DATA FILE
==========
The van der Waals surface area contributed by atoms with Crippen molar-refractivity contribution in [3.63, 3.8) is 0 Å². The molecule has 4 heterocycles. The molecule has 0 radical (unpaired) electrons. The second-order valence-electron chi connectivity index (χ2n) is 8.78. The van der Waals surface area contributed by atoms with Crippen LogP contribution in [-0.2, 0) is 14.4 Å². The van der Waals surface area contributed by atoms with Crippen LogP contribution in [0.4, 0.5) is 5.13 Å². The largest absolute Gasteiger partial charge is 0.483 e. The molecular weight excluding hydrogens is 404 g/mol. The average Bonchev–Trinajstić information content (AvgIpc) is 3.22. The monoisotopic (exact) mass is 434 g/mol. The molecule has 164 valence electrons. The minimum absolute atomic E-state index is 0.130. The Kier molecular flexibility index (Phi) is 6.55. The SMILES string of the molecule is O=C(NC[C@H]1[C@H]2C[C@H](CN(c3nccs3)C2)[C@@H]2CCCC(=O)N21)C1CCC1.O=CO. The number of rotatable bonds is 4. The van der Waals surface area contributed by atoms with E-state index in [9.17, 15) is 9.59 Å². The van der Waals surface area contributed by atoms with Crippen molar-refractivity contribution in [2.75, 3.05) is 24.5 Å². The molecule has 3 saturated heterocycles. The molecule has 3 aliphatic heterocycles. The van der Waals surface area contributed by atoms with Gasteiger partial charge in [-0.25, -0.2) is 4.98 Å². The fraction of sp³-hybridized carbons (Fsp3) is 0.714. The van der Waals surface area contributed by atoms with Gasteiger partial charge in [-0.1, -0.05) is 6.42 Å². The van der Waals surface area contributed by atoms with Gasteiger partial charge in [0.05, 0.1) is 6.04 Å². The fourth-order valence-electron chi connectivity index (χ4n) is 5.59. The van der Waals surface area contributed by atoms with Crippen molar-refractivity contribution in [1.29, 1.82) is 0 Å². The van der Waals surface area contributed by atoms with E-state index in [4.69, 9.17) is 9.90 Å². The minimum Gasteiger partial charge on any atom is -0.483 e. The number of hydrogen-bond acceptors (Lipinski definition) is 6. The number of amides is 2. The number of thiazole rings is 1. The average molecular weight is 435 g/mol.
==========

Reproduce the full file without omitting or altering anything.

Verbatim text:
The van der Waals surface area contributed by atoms with Crippen molar-refractivity contribution in [3.63, 3.8) is 0 Å². The molecule has 4 heterocycles. The molecule has 0 radical (unpaired) electrons. The second-order valence-electron chi connectivity index (χ2n) is 8.78. The van der Waals surface area contributed by atoms with Crippen LogP contribution in [-0.2, 0) is 14.4 Å². The van der Waals surface area contributed by atoms with Crippen LogP contribution in [0.4, 0.5) is 5.13 Å². The largest absolute Gasteiger partial charge is 0.483 e. The molecular weight excluding hydrogens is 404 g/mol. The average Bonchev–Trinajstić information content (AvgIpc) is 3.22. The monoisotopic (exact) mass is 434 g/mol. The molecule has 164 valence electrons. The minimum absolute atomic E-state index is 0.130. The Kier molecular flexibility index (Phi) is 6.55. The SMILES string of the molecule is O=C(NC[C@H]1[C@H]2C[C@H](CN(c3nccs3)C2)[C@@H]2CCCC(=O)N21)C1CCC1.O=CO. The number of rotatable bonds is 4. The van der Waals surface area contributed by atoms with E-state index in [9.17, 15) is 9.59 Å². The van der Waals surface area contributed by atoms with Crippen molar-refractivity contribution in [2.75, 3.05) is 24.5 Å². The molecule has 3 saturated heterocycles. The molecule has 3 aliphatic heterocycles. The van der Waals surface area contributed by atoms with Gasteiger partial charge in [-0.25, -0.2) is 4.98 Å². The fraction of sp³-hybridized carbons (Fsp3) is 0.714. The van der Waals surface area contributed by atoms with Gasteiger partial charge in [-0.1, -0.05) is 6.42 Å². The van der Waals surface area contributed by atoms with Gasteiger partial charge in [0.05, 0.1) is 6.04 Å². The fourth-order valence-electron chi connectivity index (χ4n) is 5.59. The van der Waals surface area contributed by atoms with Crippen molar-refractivity contribution in [1.29, 1.82) is 0 Å². The van der Waals surface area contributed by atoms with E-state index in [4.69, 9.17) is 9.90 Å². The minimum Gasteiger partial charge on any atom is -0.483 e. The number of hydrogen-bond acceptors (Lipinski definition) is 6. The number of amides is 2. The number of thiazole rings is 1. The average molecular weight is 435 g/mol.